On 11 January 2022, India’s Defence Research and Development Organisation (DRDO) successfully tested an extended range (350 to 400-kilometres) version of the BrahMos supersonic cruise missile.
Unlike previous tests of Land Attack Cruise Missiles (LACMs), this variant was an Anti-Ship Cruise Missile (ASCM); it was tested from INS Vishakapatnam, the first of four Vishakapatnam-class stealth guided missile destroyers being built through a joint Indo-Russian collaboration (Project 15-B) that was commissioned as recently as November 2021. India’s Defence Minister Rajnath Singh termed the ship as a ‘symbol’ of the country’s “growing maritime power”.
India’s interest in stealth destroyers began with the construction of Kolkata-class ships under Project-15A at Mazagon Dock Shipbuilders Limited (MDSL) in Mumbai from late 2003. Considerable delays were faced due to slow pace of indigenous construction, foreign contractor delays and also late delivery of the Barak 8 missiles.
In contrast, Project-15B at MDSL is proceeding smoothly. These destroyers have enhanced stealth characteristics and advanced weaponry including the Barak 8 Surface-to-Air Missile (SAM) and LACM/ ASCM variants of BrahMos. Other equipment includes a 127mm main gun and AK-603 Close-In Weapons System. Approximately 75 percent of the components in the project are indigenously manufactured.
With the recent test from INS Vishakapatnam, all stealth guided missile destroyers in active service with the Indian Navy are not only operating under the Western Naval Command (WNC) i.e. oriented toward Pakistan, but have also executed test-firing of BrahMos missiles at least once.
The first test of BrahMos ASCM was conducted in 2003, but this and subsequent ones were fired from destroyers that did not possess stealth characteristics. The test-firing from INS Vishakapatnam thus constitutes a milestone. Shortly before this test, the Indian Navy had moved a proposal to procure 38 extended range missiles for fitting onboard Vishakapatnam-class destroyers as the “main strike weapon”; they are already installed onboard other ships.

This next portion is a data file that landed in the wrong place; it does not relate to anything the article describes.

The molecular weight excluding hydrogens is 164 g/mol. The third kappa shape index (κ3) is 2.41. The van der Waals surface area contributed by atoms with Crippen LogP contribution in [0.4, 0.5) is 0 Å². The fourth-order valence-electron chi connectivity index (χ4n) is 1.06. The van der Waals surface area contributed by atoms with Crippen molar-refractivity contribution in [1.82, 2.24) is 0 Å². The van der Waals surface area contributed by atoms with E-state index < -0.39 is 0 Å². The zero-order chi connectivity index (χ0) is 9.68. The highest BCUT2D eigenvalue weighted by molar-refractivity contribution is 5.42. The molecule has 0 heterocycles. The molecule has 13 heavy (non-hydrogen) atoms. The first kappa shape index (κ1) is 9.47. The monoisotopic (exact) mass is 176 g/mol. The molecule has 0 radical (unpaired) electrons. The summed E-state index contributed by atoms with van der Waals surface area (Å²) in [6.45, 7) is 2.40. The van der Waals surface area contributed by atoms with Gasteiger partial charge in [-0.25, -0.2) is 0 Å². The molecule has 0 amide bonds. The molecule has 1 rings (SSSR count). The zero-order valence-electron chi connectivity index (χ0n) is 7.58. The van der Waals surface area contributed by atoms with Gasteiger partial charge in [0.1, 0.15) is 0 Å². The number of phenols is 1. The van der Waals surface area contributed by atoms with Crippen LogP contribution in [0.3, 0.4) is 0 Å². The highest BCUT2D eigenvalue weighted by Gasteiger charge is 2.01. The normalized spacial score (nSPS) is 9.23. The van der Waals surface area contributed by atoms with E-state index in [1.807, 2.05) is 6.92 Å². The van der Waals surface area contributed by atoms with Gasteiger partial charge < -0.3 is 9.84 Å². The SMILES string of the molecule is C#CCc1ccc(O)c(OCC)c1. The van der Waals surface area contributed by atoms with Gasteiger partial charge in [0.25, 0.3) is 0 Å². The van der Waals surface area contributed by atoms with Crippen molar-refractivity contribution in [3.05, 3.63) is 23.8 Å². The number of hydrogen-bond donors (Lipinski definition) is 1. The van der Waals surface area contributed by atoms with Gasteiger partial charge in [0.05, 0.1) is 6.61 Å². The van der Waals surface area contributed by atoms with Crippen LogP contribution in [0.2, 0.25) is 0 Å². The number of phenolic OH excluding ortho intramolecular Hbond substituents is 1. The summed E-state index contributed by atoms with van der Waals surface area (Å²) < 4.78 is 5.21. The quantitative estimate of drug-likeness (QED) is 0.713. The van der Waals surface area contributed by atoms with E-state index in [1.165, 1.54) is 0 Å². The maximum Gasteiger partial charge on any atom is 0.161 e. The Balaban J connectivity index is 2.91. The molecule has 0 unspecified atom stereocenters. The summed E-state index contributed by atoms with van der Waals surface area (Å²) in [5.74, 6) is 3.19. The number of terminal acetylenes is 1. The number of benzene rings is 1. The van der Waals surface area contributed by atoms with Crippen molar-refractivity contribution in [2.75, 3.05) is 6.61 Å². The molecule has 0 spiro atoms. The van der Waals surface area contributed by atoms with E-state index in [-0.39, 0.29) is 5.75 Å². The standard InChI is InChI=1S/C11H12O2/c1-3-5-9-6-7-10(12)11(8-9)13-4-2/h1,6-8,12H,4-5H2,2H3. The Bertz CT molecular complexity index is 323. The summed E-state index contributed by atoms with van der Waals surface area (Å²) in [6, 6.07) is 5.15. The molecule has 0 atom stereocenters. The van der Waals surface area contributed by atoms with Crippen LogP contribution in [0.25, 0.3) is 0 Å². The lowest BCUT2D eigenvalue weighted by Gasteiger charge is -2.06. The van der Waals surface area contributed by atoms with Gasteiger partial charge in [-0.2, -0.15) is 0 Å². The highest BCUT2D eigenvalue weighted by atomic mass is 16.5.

INS Kochi has the distinction, thus far, of conducting test-fires of BrahMos missiles on two different occasions. In fact, the first test from INS Kochi occurred just two months after its commissioning. With the recent test from INS Vishakapatnam, all stealth guided missile destroyers in active service with the Indian Navy are not only operating under the Western Naval Command (WNC) i.e. oriented toward Pakistan, but have also executed test-firing of BrahMos missiles at least once.
*based on open source data held by the author
Destroyers built under Project-15A took an average of 10 years to reach from keel-laying to active commission. The INS Vishakapatnam (first under Project-15B) took just over 8 years.
Indian media reported that sea trials of the second Vishakapatnam-class destroyer, INS Mormugao, commenced from December 2021 or just over six and half years of keel-laying; this is a further half-year earlier than the over 7 years taken for INS Vishakapatnam to reach sea trials.
On an overall, the overall process of keel-laying to active commissioning of Project-15B vessels has been fast-tracked by two years.
Observers at PAK-IMINT analysed open source satellite imagery from MDSL. In November 2021, the INS Imphal replaced INS Mormugao in the closed dock for outfitting, as the latter was sent for sea trials in mid December 2021. Meanwhile, INS Surat is still in the dry dock undergoing final stages of construction before being launched.
With the testing and subsequent onboard fitting of BrahMos, India’s stealth guided missile destroyers enjoy a standoff capability that would enable them to easily take-out Karachi, Hyderabad and Ormara from waters off Gujarat.
The extended range BrahMos missile enables even greater targeting in Balochistan, and may even be able to reach Gwadar if fired from the high seas.
Several under-construction vessels in Mumbai have experienced accidents over the past years, leading to further delays. In the specific context of stealth guided missile destroyers, the delivery of INS Kolkata experienced a gas leakage incident that killed a Commander (2014) while the INS Vishakapatnam experienced a fire outage (2019).
The uninterrupted fast-track construction of Project-15B vessels, despite the onslaught of COVID-19 and global disruption of supply chains, is rather unusual and speaks volumes about the Indian security establishment’s determination to enhance the potency of its navy’s surface warfare fleet. Perhaps the Indian Navy’s ambition to maintain three Carrier Battle Groups (CBGs) will not remain a distant dream, particularly keeping in view the plans to establish a unified Maritime Theatre Command.
If INS Surat is launched in 2022, Project-15B could be wrapped up by 2028; around this time, Pakistan will be indigenously constructing Chinese-origin Hangor submarines in Karachi. Pakistan Navy’s Vision 2030 will need to be mindful of a CBG in the Western Indian Ocean being activated earlier than forecast.